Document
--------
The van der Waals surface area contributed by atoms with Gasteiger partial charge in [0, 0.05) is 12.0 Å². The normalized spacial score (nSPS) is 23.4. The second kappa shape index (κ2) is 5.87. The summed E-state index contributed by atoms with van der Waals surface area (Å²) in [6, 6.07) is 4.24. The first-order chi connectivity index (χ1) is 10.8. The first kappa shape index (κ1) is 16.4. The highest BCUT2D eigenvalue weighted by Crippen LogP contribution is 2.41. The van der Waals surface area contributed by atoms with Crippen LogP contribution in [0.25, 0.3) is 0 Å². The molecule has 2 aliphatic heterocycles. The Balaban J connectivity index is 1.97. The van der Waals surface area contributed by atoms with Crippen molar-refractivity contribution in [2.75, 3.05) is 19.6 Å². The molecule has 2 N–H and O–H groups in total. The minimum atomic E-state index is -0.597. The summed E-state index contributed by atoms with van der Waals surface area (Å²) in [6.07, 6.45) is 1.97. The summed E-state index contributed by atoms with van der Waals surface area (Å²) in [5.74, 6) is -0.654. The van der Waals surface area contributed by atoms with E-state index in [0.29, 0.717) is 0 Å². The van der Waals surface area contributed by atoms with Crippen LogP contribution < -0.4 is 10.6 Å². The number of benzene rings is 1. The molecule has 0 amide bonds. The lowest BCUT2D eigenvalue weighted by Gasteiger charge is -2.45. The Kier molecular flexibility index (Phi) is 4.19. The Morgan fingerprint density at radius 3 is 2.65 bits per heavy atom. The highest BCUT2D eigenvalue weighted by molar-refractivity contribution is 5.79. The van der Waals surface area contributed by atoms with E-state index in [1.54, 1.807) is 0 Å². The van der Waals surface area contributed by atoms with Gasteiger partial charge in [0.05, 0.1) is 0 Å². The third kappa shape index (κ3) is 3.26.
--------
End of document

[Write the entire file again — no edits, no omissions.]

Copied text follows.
The van der Waals surface area contributed by atoms with Gasteiger partial charge in [0, 0.05) is 12.0 Å². The normalized spacial score (nSPS) is 23.4. The second kappa shape index (κ2) is 5.87. The summed E-state index contributed by atoms with van der Waals surface area (Å²) in [6, 6.07) is 4.24. The first-order chi connectivity index (χ1) is 10.8. The first kappa shape index (κ1) is 16.4. The highest BCUT2D eigenvalue weighted by Crippen LogP contribution is 2.41. The van der Waals surface area contributed by atoms with Crippen LogP contribution in [0.25, 0.3) is 0 Å². The molecule has 2 aliphatic heterocycles. The Balaban J connectivity index is 1.97. The van der Waals surface area contributed by atoms with Crippen molar-refractivity contribution in [2.75, 3.05) is 19.6 Å². The molecule has 2 N–H and O–H groups in total. The minimum atomic E-state index is -0.597. The summed E-state index contributed by atoms with van der Waals surface area (Å²) in [6.07, 6.45) is 1.97. The summed E-state index contributed by atoms with van der Waals surface area (Å²) in [5.74, 6) is -0.654. The van der Waals surface area contributed by atoms with E-state index in [0.29, 0.717) is 0 Å². The van der Waals surface area contributed by atoms with Crippen LogP contribution < -0.4 is 10.6 Å². The number of benzene rings is 1. The molecule has 0 amide bonds. The lowest BCUT2D eigenvalue weighted by Gasteiger charge is -2.45. The Kier molecular flexibility index (Phi) is 4.19. The Morgan fingerprint density at radius 3 is 2.65 bits per heavy atom. The highest BCUT2D eigenvalue weighted by molar-refractivity contribution is 5.79. The van der Waals surface area contributed by atoms with E-state index in [1.54, 1.807) is 0 Å². The van der Waals surface area contributed by atoms with Gasteiger partial charge in [0.05, 0.1) is 0 Å². The third kappa shape index (κ3) is 3.26.